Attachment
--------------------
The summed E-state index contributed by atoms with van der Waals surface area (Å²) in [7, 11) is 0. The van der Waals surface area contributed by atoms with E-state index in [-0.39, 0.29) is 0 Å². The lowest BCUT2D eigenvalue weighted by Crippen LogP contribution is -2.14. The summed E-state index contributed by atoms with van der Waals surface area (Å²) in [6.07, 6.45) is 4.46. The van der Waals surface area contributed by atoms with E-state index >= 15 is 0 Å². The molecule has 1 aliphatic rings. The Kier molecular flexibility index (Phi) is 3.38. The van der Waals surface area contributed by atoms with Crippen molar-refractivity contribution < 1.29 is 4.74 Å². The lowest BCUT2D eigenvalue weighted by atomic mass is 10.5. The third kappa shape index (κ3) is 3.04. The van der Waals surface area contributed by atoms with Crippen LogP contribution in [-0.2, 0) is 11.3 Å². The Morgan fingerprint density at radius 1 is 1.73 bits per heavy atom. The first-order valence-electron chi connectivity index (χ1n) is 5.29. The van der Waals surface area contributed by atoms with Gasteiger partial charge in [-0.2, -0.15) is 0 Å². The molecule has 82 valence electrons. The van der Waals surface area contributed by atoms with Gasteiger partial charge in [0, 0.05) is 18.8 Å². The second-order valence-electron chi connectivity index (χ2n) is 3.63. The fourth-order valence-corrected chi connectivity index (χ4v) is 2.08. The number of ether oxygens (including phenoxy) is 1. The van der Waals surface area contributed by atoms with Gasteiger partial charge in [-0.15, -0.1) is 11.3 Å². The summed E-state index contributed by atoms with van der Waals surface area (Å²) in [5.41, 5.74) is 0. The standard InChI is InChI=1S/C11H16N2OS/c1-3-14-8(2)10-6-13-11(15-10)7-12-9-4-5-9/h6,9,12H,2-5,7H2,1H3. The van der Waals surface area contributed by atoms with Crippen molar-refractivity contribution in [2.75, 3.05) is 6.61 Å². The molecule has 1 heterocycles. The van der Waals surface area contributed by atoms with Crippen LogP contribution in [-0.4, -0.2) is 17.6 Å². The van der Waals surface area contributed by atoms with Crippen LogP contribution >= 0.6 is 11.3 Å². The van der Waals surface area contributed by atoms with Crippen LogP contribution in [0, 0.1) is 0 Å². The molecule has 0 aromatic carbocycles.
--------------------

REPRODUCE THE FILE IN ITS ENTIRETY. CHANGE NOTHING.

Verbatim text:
The summed E-state index contributed by atoms with van der Waals surface area (Å²) in [7, 11) is 0. The van der Waals surface area contributed by atoms with E-state index in [-0.39, 0.29) is 0 Å². The lowest BCUT2D eigenvalue weighted by Crippen LogP contribution is -2.14. The summed E-state index contributed by atoms with van der Waals surface area (Å²) in [6.07, 6.45) is 4.46. The van der Waals surface area contributed by atoms with E-state index >= 15 is 0 Å². The molecule has 1 aliphatic rings. The Kier molecular flexibility index (Phi) is 3.38. The van der Waals surface area contributed by atoms with Crippen molar-refractivity contribution < 1.29 is 4.74 Å². The lowest BCUT2D eigenvalue weighted by atomic mass is 10.5. The third kappa shape index (κ3) is 3.04. The van der Waals surface area contributed by atoms with Crippen LogP contribution in [-0.2, 0) is 11.3 Å². The Morgan fingerprint density at radius 1 is 1.73 bits per heavy atom. The first-order valence-electron chi connectivity index (χ1n) is 5.29. The van der Waals surface area contributed by atoms with Gasteiger partial charge in [-0.2, -0.15) is 0 Å². The molecule has 82 valence electrons. The van der Waals surface area contributed by atoms with Gasteiger partial charge in [0, 0.05) is 18.8 Å². The second-order valence-electron chi connectivity index (χ2n) is 3.63. The fourth-order valence-corrected chi connectivity index (χ4v) is 2.08. The number of ether oxygens (including phenoxy) is 1. The van der Waals surface area contributed by atoms with Gasteiger partial charge in [-0.15, -0.1) is 11.3 Å². The summed E-state index contributed by atoms with van der Waals surface area (Å²) in [5.41, 5.74) is 0. The standard InChI is InChI=1S/C11H16N2OS/c1-3-14-8(2)10-6-13-11(15-10)7-12-9-4-5-9/h6,9,12H,2-5,7H2,1H3. The van der Waals surface area contributed by atoms with Crippen molar-refractivity contribution in [2.75, 3.05) is 6.61 Å². The molecule has 1 heterocycles. The van der Waals surface area contributed by atoms with Crippen LogP contribution in [-0.4, -0.2) is 17.6 Å². The van der Waals surface area contributed by atoms with Crippen LogP contribution >= 0.6 is 11.3 Å². The van der Waals surface area contributed by atoms with Crippen LogP contribution in [0, 0.1) is 0 Å². The molecule has 0 aromatic carbocycles.